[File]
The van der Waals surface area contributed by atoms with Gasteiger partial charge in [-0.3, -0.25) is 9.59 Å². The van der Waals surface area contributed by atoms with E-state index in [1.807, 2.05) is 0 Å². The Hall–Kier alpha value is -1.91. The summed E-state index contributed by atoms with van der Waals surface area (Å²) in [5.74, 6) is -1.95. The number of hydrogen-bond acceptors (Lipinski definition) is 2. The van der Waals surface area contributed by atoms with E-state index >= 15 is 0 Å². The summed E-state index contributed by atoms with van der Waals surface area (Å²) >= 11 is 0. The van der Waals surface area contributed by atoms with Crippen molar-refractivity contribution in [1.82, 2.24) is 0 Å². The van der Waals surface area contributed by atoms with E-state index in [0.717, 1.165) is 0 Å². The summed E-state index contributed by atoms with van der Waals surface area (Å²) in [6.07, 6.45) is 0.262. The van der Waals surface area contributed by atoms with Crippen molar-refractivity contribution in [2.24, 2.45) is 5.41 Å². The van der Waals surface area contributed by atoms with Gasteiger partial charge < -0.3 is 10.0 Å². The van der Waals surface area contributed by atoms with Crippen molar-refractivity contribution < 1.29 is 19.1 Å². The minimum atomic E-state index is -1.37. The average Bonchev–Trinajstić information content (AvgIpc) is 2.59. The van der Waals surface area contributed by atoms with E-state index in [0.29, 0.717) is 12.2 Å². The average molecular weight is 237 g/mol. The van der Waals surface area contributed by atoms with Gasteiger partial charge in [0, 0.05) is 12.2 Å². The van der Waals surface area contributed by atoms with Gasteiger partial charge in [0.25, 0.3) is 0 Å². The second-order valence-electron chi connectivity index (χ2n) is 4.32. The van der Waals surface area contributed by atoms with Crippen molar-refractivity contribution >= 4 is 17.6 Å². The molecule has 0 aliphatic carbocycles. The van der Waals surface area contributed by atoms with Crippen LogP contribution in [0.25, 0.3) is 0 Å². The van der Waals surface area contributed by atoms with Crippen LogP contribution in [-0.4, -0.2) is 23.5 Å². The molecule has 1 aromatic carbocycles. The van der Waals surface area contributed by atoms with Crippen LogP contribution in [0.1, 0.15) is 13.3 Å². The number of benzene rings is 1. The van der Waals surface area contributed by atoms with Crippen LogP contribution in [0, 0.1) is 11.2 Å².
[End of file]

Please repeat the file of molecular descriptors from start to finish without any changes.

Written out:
The van der Waals surface area contributed by atoms with Gasteiger partial charge in [-0.3, -0.25) is 9.59 Å². The van der Waals surface area contributed by atoms with E-state index in [1.807, 2.05) is 0 Å². The Hall–Kier alpha value is -1.91. The summed E-state index contributed by atoms with van der Waals surface area (Å²) in [5.74, 6) is -1.95. The number of hydrogen-bond acceptors (Lipinski definition) is 2. The van der Waals surface area contributed by atoms with E-state index >= 15 is 0 Å². The summed E-state index contributed by atoms with van der Waals surface area (Å²) >= 11 is 0. The van der Waals surface area contributed by atoms with Crippen molar-refractivity contribution in [1.82, 2.24) is 0 Å². The van der Waals surface area contributed by atoms with E-state index in [0.717, 1.165) is 0 Å². The summed E-state index contributed by atoms with van der Waals surface area (Å²) in [6.07, 6.45) is 0.262. The van der Waals surface area contributed by atoms with Crippen molar-refractivity contribution in [2.24, 2.45) is 5.41 Å². The van der Waals surface area contributed by atoms with Gasteiger partial charge < -0.3 is 10.0 Å². The van der Waals surface area contributed by atoms with Crippen molar-refractivity contribution < 1.29 is 19.1 Å². The minimum atomic E-state index is -1.37. The average Bonchev–Trinajstić information content (AvgIpc) is 2.59. The van der Waals surface area contributed by atoms with E-state index in [0.29, 0.717) is 12.2 Å². The average molecular weight is 237 g/mol. The van der Waals surface area contributed by atoms with Gasteiger partial charge in [0, 0.05) is 12.2 Å². The van der Waals surface area contributed by atoms with Gasteiger partial charge in [0.25, 0.3) is 0 Å². The second-order valence-electron chi connectivity index (χ2n) is 4.32. The van der Waals surface area contributed by atoms with Crippen molar-refractivity contribution >= 4 is 17.6 Å². The molecule has 0 aliphatic carbocycles. The van der Waals surface area contributed by atoms with Crippen LogP contribution in [0.25, 0.3) is 0 Å². The van der Waals surface area contributed by atoms with Crippen LogP contribution in [-0.4, -0.2) is 23.5 Å². The molecule has 1 aromatic carbocycles. The van der Waals surface area contributed by atoms with Crippen LogP contribution in [0.1, 0.15) is 13.3 Å². The number of benzene rings is 1. The van der Waals surface area contributed by atoms with Crippen LogP contribution in [0, 0.1) is 11.2 Å².